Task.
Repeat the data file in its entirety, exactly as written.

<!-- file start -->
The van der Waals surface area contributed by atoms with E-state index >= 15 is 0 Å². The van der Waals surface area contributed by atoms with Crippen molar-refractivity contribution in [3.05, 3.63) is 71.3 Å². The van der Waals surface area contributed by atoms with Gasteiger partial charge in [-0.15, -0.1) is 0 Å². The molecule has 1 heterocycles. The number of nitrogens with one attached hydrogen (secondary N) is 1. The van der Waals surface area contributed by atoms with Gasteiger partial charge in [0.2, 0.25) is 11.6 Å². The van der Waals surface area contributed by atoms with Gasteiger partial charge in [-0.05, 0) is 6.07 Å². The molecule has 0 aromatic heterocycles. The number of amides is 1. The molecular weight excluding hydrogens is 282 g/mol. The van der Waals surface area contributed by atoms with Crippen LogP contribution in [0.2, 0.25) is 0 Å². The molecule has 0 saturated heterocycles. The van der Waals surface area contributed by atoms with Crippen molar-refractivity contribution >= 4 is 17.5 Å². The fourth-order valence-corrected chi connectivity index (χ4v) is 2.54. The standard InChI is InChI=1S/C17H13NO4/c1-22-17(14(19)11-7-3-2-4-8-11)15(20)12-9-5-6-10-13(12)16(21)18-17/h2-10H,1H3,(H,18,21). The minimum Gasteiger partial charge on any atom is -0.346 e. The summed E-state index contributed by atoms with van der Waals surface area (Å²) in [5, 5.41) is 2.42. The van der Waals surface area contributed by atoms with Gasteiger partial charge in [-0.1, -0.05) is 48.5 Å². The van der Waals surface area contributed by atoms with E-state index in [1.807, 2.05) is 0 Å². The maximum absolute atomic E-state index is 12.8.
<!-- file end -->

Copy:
The van der Waals surface area contributed by atoms with E-state index >= 15 is 0 Å². The van der Waals surface area contributed by atoms with Crippen molar-refractivity contribution in [3.05, 3.63) is 71.3 Å². The van der Waals surface area contributed by atoms with Gasteiger partial charge in [-0.15, -0.1) is 0 Å². The molecule has 1 heterocycles. The number of nitrogens with one attached hydrogen (secondary N) is 1. The van der Waals surface area contributed by atoms with Gasteiger partial charge in [0.2, 0.25) is 11.6 Å². The van der Waals surface area contributed by atoms with Gasteiger partial charge in [-0.05, 0) is 6.07 Å². The molecule has 0 aromatic heterocycles. The number of amides is 1. The molecular weight excluding hydrogens is 282 g/mol. The van der Waals surface area contributed by atoms with Crippen LogP contribution in [0.2, 0.25) is 0 Å². The molecule has 0 saturated heterocycles. The van der Waals surface area contributed by atoms with Crippen molar-refractivity contribution >= 4 is 17.5 Å². The fourth-order valence-corrected chi connectivity index (χ4v) is 2.54. The standard InChI is InChI=1S/C17H13NO4/c1-22-17(14(19)11-7-3-2-4-8-11)15(20)12-9-5-6-10-13(12)16(21)18-17/h2-10H,1H3,(H,18,21). The minimum Gasteiger partial charge on any atom is -0.346 e. The summed E-state index contributed by atoms with van der Waals surface area (Å²) in [5, 5.41) is 2.42. The van der Waals surface area contributed by atoms with Gasteiger partial charge in [-0.1, -0.05) is 48.5 Å². The van der Waals surface area contributed by atoms with E-state index in [1.807, 2.05) is 0 Å². The maximum absolute atomic E-state index is 12.8.